by James Viray
Earlier this month, the National Football League announced a new partnership with Roc Nation, hip-hop mogul Jay-Z's entertainment company. Roc Nation will advise on the selection of artists for major NFL performances like the Super Bowl and guide the League's social justice program, including its Inspire Change initiative. The announcement was met with criticism from the media, activists and NFL players. Critics believe that Jay-Z's involvement falsely validates the social stance of the very same organization that they believe colluded to keep one of the social justice movement's most high-profile champions quiet and off the field. Just as we wrote about the media fire stoked by Colin Kaepernick's kneeling protests three years ago, we think the current denunciations are also missing the mark.
This has never been about Colin Kaepernick's employment status--at least is should not have been. Three years ago, it wasn't--or should not have been--about who was or wasn't kneeling and whether kneeling was unpatriotic or not. Those protests were about raising awareness of the issue of police brutality against minorities. And today it's about coming up with and implementing the right policies and other solutions to end it.
Does Colin Kaepernick belong on an NFL team? Absolutely. A man with his talent could likely improve any one of the current thirty-two rosters. Did the NFL and team owners wrongfully target and penalize him for his social activism? Sure looks that way. Were those actions representative of the broader social and racial injustice in America? There's definitely a case for that. Is getting Colin back in the league more important than mobilizing people and resources to address those injustices? No. When he first began his protests, Colin himself said, "To me, this is bigger than football."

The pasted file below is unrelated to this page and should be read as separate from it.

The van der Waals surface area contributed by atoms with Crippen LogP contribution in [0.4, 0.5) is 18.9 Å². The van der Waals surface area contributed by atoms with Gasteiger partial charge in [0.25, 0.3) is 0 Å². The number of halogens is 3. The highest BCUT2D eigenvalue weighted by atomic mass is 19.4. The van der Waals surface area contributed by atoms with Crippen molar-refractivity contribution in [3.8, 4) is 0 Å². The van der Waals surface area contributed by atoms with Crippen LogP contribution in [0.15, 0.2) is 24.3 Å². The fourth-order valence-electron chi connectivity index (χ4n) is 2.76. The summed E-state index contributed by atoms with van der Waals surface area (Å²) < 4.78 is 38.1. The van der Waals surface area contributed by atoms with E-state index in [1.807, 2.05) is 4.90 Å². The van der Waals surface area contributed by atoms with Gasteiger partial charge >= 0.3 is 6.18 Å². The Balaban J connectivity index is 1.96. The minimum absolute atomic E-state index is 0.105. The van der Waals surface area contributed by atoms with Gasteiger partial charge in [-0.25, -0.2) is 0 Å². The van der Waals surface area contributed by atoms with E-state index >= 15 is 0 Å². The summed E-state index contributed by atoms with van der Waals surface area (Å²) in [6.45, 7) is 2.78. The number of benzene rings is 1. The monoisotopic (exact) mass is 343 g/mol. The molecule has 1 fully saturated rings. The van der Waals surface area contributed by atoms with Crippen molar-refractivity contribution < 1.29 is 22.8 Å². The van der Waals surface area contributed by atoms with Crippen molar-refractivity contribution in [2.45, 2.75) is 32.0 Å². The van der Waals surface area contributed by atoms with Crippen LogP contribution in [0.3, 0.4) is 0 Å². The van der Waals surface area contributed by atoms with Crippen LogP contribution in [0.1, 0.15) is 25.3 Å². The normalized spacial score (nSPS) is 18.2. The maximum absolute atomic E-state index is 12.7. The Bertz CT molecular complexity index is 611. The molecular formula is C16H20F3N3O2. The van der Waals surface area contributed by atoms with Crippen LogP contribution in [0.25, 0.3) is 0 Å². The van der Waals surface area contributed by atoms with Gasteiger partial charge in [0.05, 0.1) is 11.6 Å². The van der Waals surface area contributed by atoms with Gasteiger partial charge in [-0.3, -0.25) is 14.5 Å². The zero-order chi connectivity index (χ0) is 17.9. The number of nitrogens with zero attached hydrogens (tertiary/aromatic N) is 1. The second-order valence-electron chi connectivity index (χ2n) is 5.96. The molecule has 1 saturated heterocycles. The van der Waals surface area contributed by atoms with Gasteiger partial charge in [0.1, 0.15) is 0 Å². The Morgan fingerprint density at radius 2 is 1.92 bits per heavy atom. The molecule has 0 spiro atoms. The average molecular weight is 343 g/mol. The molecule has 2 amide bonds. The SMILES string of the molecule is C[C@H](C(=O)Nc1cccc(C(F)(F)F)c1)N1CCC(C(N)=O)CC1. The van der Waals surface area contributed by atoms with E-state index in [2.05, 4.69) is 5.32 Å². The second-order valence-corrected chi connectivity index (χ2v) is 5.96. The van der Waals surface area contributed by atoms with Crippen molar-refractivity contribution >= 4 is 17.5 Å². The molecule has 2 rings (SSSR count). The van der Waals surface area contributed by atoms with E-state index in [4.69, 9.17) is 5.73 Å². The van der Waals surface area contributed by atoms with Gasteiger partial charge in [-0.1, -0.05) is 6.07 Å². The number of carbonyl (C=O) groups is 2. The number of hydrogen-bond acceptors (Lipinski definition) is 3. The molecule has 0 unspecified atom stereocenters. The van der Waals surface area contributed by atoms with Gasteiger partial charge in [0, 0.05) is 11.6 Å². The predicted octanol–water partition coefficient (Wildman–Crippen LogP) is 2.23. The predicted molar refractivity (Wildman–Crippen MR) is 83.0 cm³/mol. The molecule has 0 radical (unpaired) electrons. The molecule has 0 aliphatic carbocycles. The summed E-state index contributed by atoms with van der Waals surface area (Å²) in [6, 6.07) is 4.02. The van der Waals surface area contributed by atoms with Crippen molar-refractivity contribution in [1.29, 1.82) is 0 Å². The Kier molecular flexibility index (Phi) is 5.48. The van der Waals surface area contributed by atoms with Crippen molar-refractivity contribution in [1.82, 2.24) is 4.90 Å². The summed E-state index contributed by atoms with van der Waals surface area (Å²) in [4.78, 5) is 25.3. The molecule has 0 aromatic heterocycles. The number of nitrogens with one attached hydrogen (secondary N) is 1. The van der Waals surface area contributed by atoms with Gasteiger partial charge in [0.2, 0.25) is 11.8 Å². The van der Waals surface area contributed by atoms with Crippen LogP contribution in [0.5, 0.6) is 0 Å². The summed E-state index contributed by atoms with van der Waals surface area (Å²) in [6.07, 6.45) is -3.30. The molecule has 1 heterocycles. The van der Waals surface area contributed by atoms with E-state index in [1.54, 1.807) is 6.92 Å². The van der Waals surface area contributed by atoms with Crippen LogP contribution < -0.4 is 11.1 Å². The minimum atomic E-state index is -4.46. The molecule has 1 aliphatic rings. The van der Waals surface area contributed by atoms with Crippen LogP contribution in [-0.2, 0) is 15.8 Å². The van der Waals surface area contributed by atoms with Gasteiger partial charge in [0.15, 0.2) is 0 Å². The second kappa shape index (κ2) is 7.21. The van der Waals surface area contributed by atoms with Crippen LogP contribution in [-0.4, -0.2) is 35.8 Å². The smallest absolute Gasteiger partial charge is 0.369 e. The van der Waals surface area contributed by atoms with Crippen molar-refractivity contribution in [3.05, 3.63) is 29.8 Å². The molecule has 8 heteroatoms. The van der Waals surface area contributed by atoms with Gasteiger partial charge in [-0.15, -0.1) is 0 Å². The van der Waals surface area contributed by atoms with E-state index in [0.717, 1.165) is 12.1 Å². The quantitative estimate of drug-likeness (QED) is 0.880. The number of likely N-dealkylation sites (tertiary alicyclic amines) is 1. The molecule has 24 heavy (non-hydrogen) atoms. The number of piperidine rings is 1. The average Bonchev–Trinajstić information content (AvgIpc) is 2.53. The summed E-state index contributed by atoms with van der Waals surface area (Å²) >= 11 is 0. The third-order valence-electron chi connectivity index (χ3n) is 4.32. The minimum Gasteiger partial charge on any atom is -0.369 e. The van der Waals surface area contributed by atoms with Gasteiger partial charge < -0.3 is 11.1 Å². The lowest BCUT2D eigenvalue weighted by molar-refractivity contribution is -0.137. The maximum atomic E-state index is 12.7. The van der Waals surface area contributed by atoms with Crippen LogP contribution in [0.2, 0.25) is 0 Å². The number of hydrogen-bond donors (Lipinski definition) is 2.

Whatever anyone thinks about Jay-Z's decision to partner with the NFL, you can't ignore the social justice work he's done in the past--from pushing for criminal justice reform to producing documentaries on Trayvon Martin and Kalief Browder. And no matter what people say about Roger Goodell, the NFL and team owners, there's no denying the league's reach--73 percent of American men and 55 percent of American women watch NFL games on television (football is by far America's favorite professional sport)--or its resources. There's a real opportunity here--but, we have to look beyond the protests to see it.